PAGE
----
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Electric Potential in Coiled Blood Vessels?

  1. May 31, 2013 #1
    The basis behind electric energy is the movement of electrons or ions through a wire or medium. That is simple. I know that blood vessels carry ions such as K+, Cl-, and Na+ through them in varying concentrations.

    What I want to know is if it would be viable to create a biological solenoid by using a scaffold or some other means to coil a blood vessel. Here are a few questions I have thought of.

    -would there be sufficient current created by ionic species traveling through a blood vessel?
    -what size, number of coils, and interluminal blood velocity might be needed?
    -would internal sheer stresses created by the coiling be too much?

    I understand that this is a pretty complicated and hypothetical question and I don't really expect an "answer". I am mainly here for brainstorming purposes.

    Thanks for your help.
     
  2. jcsd
  3. Jun 2, 2013 #2
    This may be more of a physics question, but blood and other body fluids carry no net charge. Proteins in particular buffer disassociated acids. It's mostly such unmeasured anions that fill the so called "anion gap" which is merely a useful figure of speech. When the the anion gap is increased above normal, this is an indication of extracellular metabolic acidosis such as as might be seen with diabetic ketoacidosis, but there is still no net charge except perhaps very briefly and randomly at the molecular level. Essentially, we see the consumption of base (such as bicarbonate ions) and compensation mechanisms by way of the kidneys and lungs.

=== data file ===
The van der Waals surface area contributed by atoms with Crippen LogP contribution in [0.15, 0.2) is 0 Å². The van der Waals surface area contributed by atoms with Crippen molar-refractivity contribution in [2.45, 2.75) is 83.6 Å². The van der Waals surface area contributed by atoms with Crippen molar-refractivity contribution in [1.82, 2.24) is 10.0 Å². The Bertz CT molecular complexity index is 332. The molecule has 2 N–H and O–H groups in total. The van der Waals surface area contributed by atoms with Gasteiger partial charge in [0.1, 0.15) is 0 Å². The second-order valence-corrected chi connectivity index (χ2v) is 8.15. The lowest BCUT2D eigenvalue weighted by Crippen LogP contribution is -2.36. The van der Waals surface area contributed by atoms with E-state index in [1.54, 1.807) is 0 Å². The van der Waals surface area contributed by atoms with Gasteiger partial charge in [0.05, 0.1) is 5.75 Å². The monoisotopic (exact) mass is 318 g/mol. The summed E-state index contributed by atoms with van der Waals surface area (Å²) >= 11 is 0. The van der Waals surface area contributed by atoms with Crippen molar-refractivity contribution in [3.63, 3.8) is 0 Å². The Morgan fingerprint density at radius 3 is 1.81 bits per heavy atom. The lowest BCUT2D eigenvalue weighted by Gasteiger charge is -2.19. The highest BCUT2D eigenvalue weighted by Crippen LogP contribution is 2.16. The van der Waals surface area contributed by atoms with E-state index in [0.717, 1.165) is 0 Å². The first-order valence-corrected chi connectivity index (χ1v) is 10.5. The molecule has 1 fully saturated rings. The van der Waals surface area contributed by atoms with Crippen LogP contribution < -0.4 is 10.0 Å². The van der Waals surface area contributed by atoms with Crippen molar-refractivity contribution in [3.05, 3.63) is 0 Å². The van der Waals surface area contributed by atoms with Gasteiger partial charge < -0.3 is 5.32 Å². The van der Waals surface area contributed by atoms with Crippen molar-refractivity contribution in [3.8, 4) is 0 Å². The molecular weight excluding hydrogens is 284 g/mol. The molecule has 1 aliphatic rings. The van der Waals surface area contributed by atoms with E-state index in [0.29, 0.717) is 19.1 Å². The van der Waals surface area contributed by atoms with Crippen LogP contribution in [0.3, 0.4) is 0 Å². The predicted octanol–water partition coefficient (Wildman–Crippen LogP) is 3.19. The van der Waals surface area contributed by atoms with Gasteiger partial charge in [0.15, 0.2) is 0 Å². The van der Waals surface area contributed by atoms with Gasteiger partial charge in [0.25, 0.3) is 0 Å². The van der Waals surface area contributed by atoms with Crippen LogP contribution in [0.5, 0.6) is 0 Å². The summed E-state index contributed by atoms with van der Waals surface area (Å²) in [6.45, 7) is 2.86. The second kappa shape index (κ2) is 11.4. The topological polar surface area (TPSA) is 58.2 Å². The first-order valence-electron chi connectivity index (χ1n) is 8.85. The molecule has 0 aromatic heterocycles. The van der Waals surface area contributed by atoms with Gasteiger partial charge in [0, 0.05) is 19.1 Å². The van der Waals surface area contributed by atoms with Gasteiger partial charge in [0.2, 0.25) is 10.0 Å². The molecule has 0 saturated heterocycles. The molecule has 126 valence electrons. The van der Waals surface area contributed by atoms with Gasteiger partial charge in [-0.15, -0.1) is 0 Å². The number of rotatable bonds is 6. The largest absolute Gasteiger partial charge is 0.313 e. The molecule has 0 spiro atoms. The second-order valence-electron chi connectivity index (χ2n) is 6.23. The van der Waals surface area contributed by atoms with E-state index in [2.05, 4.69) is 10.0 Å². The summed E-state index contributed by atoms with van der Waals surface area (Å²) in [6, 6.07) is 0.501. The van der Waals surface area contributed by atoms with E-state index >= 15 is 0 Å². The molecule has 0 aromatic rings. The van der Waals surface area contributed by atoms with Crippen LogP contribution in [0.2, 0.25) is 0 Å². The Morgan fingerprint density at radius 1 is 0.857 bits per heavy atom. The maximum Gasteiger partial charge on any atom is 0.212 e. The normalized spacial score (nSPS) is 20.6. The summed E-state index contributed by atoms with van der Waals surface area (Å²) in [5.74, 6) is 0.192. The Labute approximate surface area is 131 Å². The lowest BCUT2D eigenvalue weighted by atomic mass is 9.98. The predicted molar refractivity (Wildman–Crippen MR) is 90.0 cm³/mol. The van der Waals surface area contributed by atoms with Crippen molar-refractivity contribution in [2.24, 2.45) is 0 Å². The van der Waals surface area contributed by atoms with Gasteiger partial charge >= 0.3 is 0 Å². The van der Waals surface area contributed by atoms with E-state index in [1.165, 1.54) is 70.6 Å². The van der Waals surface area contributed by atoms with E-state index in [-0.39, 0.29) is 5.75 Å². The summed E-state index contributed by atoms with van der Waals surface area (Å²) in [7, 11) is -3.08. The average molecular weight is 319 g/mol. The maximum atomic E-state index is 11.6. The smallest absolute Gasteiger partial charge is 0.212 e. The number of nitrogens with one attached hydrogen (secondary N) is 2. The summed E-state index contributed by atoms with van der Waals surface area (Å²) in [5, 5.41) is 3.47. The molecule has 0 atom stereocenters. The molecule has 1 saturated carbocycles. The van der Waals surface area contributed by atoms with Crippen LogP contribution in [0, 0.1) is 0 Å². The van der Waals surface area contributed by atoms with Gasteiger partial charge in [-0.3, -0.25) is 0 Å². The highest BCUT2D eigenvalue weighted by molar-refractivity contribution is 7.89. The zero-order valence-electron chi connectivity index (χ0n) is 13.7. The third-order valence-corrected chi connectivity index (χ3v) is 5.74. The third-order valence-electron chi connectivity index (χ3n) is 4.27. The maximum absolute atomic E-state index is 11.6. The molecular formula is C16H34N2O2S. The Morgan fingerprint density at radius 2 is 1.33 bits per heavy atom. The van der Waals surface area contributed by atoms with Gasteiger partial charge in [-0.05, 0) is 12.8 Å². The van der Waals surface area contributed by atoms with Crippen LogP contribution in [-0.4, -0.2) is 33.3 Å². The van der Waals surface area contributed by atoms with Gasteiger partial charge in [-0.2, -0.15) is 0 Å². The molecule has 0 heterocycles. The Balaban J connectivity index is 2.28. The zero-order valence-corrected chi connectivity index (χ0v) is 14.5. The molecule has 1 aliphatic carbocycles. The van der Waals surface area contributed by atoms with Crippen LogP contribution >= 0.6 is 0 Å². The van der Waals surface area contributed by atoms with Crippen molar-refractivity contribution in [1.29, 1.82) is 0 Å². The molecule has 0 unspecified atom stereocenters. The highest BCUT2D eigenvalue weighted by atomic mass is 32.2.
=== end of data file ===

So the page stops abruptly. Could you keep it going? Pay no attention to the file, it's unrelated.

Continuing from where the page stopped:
EDIT: This is not to be confused with the micro-currents and resting potentials associated with polarization and depolarization of muscles and nerves.
     
    Last edited: Jun 3, 2013
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